However, as we go further back in time before our era, the historical record gradually disappears and the archaeological record takes over. Unfortunately, the archaeological record is too coarse and ambiguous, without any precise internal archaeological indicators. Dating is based on, or influenced by the very few historical records, such as in the Bible and inscriptions, which provide an example of how their assumed accuracy may influence archaeologists' interpretation and dating. Quite often this develops into a circular process in which archaeological assumptions or theories are transformed into facts and used by earth scientists to confirm the dates and size of their proposed events. In this article we discuss the problems that arise when Biblical and archaeological information is used at face value to assess earthquakes in the Holy Land. This combination may produce earthquakes of hypothetical location and of grossly exaggerated magnitude with consequences for the assessment of seismic hazard.

    Therefore the paper used to obtain the oddly specific local magnitude of 8.2 seems to express caution about the evidence for the dates and sizes of earthquake reports like "Old Jerusalem".


It seems likely that all the evidence for an earthquake at the time of the Crucifixion is derived from the Gospel of Matthew. The authors of "Is the Shroud of Turin in relation to the Old Jerusalem historical earthquake?" seem to have over-estimated the strength of evidence for such an event. It is perhaps worthwhile to note that conclusions of the paper depend on the precise timing and strength of the quake.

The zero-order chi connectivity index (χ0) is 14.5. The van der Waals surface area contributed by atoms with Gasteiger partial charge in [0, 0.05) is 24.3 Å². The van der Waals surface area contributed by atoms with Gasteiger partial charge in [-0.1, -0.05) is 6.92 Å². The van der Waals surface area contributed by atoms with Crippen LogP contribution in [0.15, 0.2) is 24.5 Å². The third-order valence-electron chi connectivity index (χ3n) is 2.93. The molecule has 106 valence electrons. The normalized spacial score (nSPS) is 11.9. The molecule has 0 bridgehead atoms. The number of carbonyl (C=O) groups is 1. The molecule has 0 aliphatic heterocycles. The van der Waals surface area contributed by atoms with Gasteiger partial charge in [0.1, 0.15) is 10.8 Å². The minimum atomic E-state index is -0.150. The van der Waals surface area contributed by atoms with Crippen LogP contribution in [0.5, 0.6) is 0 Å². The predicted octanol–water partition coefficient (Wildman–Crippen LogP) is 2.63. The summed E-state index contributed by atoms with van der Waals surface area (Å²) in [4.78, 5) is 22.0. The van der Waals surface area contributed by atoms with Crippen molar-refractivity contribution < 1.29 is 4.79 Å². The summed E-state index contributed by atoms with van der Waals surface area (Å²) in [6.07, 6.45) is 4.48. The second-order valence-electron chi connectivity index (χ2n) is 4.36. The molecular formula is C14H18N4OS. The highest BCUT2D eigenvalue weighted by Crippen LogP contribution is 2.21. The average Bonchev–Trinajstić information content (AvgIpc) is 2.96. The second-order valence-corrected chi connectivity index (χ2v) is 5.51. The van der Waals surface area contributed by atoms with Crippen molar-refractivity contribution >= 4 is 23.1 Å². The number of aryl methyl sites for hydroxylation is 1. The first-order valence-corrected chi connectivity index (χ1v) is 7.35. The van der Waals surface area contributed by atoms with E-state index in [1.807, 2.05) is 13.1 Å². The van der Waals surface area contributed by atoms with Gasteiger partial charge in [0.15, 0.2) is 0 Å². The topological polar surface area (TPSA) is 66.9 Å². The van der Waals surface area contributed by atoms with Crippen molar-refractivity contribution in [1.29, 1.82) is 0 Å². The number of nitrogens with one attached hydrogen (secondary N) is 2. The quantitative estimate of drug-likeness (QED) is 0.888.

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And, if I may add, overestimated be 10 times at least! A 9th degree event is described as "near-to-total destruction with 50k deaths", which would make it an event of epic historical proportions and not simply little more than a footnote, so it's completely implausible... Also, a neutron blast strong enough to xray someone on a linen shroud would certainly have the same effect on any other shroud/linen in the area. Again, it's unsustainable that this would not be recorded in history. –  Sklivvz Feb 12 '14 at 23:14
@Sklivvz: In fairness, it depends entirely on where the epicenter was. Last spring, an 8.2 in Russia left no deaths. But yeah, the whole article is full of contradictions and overstatements. The NOAA database guesses the presumed Crucifixion quake to be "moderate" (Damage De = 2). –  Jon Ericson Feb 12 '14 at 23:30